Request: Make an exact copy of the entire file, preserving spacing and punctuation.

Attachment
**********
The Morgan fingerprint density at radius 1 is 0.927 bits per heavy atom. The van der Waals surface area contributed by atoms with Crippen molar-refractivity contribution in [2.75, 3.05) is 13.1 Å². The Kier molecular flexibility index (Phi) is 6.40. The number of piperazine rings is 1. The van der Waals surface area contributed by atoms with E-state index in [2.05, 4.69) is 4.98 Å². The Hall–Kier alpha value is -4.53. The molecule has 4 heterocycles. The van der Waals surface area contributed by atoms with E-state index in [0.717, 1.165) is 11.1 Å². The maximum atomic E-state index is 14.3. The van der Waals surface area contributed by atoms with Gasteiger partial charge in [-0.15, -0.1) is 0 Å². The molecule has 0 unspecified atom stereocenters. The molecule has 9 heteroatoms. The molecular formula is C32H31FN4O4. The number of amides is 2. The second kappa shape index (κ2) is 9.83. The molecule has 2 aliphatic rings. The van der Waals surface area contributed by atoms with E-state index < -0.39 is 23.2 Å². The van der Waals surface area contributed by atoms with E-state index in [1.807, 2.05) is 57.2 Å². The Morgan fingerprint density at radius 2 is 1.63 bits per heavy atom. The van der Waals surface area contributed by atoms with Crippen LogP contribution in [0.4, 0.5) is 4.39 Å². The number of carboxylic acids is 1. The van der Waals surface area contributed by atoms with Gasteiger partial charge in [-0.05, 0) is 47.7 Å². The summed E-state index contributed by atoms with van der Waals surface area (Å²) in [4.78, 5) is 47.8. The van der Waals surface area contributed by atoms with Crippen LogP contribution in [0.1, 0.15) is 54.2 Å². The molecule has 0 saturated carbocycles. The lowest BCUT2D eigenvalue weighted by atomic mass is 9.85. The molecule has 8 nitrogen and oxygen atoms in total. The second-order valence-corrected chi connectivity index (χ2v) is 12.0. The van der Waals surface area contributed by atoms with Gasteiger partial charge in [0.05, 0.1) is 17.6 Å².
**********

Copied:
The Morgan fingerprint density at radius 1 is 0.927 bits per heavy atom. The van der Waals surface area contributed by atoms with Crippen molar-refractivity contribution in [2.75, 3.05) is 13.1 Å². The Kier molecular flexibility index (Phi) is 6.40. The number of piperazine rings is 1. The van der Waals surface area contributed by atoms with E-state index in [2.05, 4.69) is 4.98 Å². The Hall–Kier alpha value is -4.53. The molecule has 4 heterocycles. The van der Waals surface area contributed by atoms with E-state index in [0.717, 1.165) is 11.1 Å². The maximum atomic E-state index is 14.3. The van der Waals surface area contributed by atoms with Gasteiger partial charge in [-0.15, -0.1) is 0 Å². The molecule has 0 unspecified atom stereocenters. The molecule has 9 heteroatoms. The molecular formula is C32H31FN4O4. The number of amides is 2. The second kappa shape index (κ2) is 9.83. The molecule has 2 aliphatic rings. The van der Waals surface area contributed by atoms with E-state index < -0.39 is 23.2 Å². The van der Waals surface area contributed by atoms with E-state index in [1.807, 2.05) is 57.2 Å². The Morgan fingerprint density at radius 2 is 1.63 bits per heavy atom. The van der Waals surface area contributed by atoms with Crippen LogP contribution in [0.4, 0.5) is 4.39 Å². The number of carboxylic acids is 1. The van der Waals surface area contributed by atoms with Gasteiger partial charge in [-0.05, 0) is 47.7 Å². The summed E-state index contributed by atoms with van der Waals surface area (Å²) in [4.78, 5) is 47.8. The van der Waals surface area contributed by atoms with Crippen LogP contribution in [0.1, 0.15) is 54.2 Å². The molecule has 0 saturated carbocycles. The lowest BCUT2D eigenvalue weighted by atomic mass is 9.85. The molecule has 8 nitrogen and oxygen atoms in total. The second-order valence-corrected chi connectivity index (χ2v) is 12.0. The van der Waals surface area contributed by atoms with Gasteiger partial charge in [0.05, 0.1) is 17.6 Å².